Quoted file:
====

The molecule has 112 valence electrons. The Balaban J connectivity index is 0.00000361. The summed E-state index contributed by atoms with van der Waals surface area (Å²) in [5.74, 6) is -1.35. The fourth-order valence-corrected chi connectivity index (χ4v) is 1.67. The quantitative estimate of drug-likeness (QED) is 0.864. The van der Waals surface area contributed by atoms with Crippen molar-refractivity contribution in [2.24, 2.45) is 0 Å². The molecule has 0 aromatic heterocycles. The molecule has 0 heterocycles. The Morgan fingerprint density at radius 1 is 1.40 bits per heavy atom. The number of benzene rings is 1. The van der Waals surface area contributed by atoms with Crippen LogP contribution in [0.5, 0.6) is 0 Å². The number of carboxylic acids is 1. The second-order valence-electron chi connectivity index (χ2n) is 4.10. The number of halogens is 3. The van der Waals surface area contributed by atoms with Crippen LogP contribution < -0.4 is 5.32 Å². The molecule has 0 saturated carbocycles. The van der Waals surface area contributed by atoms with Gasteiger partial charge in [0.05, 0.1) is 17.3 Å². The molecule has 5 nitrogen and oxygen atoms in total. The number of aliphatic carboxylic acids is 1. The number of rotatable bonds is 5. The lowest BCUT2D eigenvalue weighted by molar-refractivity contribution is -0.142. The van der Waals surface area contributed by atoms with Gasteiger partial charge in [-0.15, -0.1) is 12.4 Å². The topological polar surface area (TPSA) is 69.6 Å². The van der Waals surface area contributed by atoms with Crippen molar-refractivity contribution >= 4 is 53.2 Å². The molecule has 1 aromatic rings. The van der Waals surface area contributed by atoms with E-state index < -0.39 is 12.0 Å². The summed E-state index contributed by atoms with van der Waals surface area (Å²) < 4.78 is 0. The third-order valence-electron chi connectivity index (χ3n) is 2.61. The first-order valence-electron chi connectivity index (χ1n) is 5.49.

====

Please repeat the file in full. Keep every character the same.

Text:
The molecule has 112 valence electrons. The Balaban J connectivity index is 0.00000361. The summed E-state index contributed by atoms with van der Waals surface area (Å²) in [5.74, 6) is -1.35. The fourth-order valence-corrected chi connectivity index (χ4v) is 1.67. The quantitative estimate of drug-likeness (QED) is 0.864. The van der Waals surface area contributed by atoms with Crippen molar-refractivity contribution in [2.24, 2.45) is 0 Å². The molecule has 0 aromatic heterocycles. The molecule has 0 heterocycles. The Morgan fingerprint density at radius 1 is 1.40 bits per heavy atom. The number of benzene rings is 1. The van der Waals surface area contributed by atoms with Crippen LogP contribution in [0.5, 0.6) is 0 Å². The number of carboxylic acids is 1. The second-order valence-electron chi connectivity index (χ2n) is 4.10. The number of halogens is 3. The van der Waals surface area contributed by atoms with Crippen LogP contribution < -0.4 is 5.32 Å². The molecule has 0 saturated carbocycles. The van der Waals surface area contributed by atoms with Gasteiger partial charge in [0.05, 0.1) is 17.3 Å². The molecule has 5 nitrogen and oxygen atoms in total. The number of aliphatic carboxylic acids is 1. The number of rotatable bonds is 5. The lowest BCUT2D eigenvalue weighted by molar-refractivity contribution is -0.142. The van der Waals surface area contributed by atoms with Gasteiger partial charge in [-0.15, -0.1) is 12.4 Å². The topological polar surface area (TPSA) is 69.6 Å². The van der Waals surface area contributed by atoms with Crippen molar-refractivity contribution >= 4 is 53.2 Å². The molecule has 1 aromatic rings. The van der Waals surface area contributed by atoms with E-state index < -0.39 is 12.0 Å². The summed E-state index contributed by atoms with van der Waals surface area (Å²) < 4.78 is 0. The third-order valence-electron chi connectivity index (χ3n) is 2.61. The first-order valence-electron chi connectivity index (χ1n) is 5.49.